Legislating the Better Angels of Our Nature

Tonight I, like many of you, have someone special sharing my Christmas Eve.  I have a sweet and beautiful pet, whom a shelter threatened to kill.  Surrey’s “crime” was being pregnant and about to give birth.  The day the volunteers at the Tipton Co shelter sent out the plea about Surrey, there were two other bitches there, just as pregnant as she was.  After I e-mailed my offer to take her, I was directed to the volunteers’ page on Facebook.  I scrolled through some of the posts and saw one of the other pregnant bitches.  She was a black dog and so didn’t photograph very well inside the shelter.  She looked possibly like a Pitbull mix and it was obvious, even in poor lighting, that she was very pregnant.  There was an update on her the morning after Surrey had been sprung.  The black mama dog, with her puppies wiggling in her belly, had been killed by the shelter.  I closed the page.  I never knew what happened to the other bitch in whelp.

Tonight, as Surrey lays in her bed underneath the Christmas tree, I am thinking about how lucky I am to have her here.  I am thinking too about the black mama dog at Tipton Co, and all her unborn pups, who were thrown in the dumpster, their remains now rotting in the landfill.  That girl deserved to be in a dog bed under someone’s Christmas tree too.  Her puppies deserved a chance to be born and to be fawned over by squealing children.  Every pet in the Tipton Co shelter, like every pet in every animal shelter in this county, deserves to live.

It is morally and ethically wrong for anyone to kill a healthy/treatable pet.  There is no justification.  None.

Surrey is my pet.  Every animal in a shelter tonight in this country is my pet too.  I love them.  It’s not possible for me to have them all physically sleeping under my Christmas tree tonight but they are there in spirit.  They are in my heart and in my head.  Not a day or night goes by that I am not thinking about them – hoping for them.  Until there is not a single pet under threat of death at the hands of a so-called shelter, I will keep advocating for no kill.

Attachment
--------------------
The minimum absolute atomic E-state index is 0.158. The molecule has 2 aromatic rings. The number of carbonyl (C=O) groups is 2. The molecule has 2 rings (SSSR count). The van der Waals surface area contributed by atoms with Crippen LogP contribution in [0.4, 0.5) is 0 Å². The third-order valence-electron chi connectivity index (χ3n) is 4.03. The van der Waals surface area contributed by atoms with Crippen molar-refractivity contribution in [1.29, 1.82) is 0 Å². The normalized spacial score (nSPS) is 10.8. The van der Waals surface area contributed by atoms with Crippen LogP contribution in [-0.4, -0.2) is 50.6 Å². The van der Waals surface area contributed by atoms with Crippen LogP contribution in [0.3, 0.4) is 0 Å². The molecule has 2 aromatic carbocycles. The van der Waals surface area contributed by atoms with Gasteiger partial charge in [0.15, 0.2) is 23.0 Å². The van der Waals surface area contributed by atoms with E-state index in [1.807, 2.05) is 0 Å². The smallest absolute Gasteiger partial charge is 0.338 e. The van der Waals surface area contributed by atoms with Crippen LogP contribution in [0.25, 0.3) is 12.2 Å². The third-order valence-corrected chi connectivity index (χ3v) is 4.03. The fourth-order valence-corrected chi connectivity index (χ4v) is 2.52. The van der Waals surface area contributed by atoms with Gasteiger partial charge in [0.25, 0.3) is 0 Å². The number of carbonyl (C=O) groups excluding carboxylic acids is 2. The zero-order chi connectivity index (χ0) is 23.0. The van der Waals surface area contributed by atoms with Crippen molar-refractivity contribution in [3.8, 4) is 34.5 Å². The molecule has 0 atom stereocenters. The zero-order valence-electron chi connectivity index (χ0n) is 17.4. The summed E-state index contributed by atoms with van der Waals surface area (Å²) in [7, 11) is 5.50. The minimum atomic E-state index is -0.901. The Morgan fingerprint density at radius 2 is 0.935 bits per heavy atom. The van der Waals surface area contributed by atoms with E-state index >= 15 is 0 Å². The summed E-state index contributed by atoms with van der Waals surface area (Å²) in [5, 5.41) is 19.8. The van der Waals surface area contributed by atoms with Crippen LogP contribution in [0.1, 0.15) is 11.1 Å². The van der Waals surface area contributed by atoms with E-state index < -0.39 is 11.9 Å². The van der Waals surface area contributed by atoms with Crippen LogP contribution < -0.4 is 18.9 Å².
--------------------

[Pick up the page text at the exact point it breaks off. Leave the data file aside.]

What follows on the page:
We can not change every shelter worker’s morals or ethics, but we can work to get the law on the side of pets in need.  If we could get CAPA passed in every state in this country, needless shelter pet killing would not only be morally and ethically wrong – it would be legally wrong.  If it seems sometimes like I’m nagging people to take political action, this is why.  Because within this legal action lies my hope.  It won’t erase every problem within our nation’s broken shelter system but it’s a big, fat foot in the door.  Right now, they are slamming that door in our faces while they do their killing.  I want to jam a foot in the door of every kill room in every shelter in every state.  I want to hear our voices yelling through the crack, “You have no right – stop!”

I don’t say all this just because it’s Christmas or just because I have a pair of soft brown Beagle eyes gazing at me sleepily.  I say it because this is the truth I know.  Every pet in a kill shelter tonight is Surrey.  And every pet in a kill shelter tonight is the black mama dog with no name.  There is no difference.  But there ought to be.  There ought to be a law.  Because killing a defenseless pet who wants nothing more than to be loved should be a crime.  If we can’t appeal to the better angels of our nature to get the killing to stop, we’ll have to put the law on the side of shelter pets.  Are you prepared to jam your foot in a door to end the killing?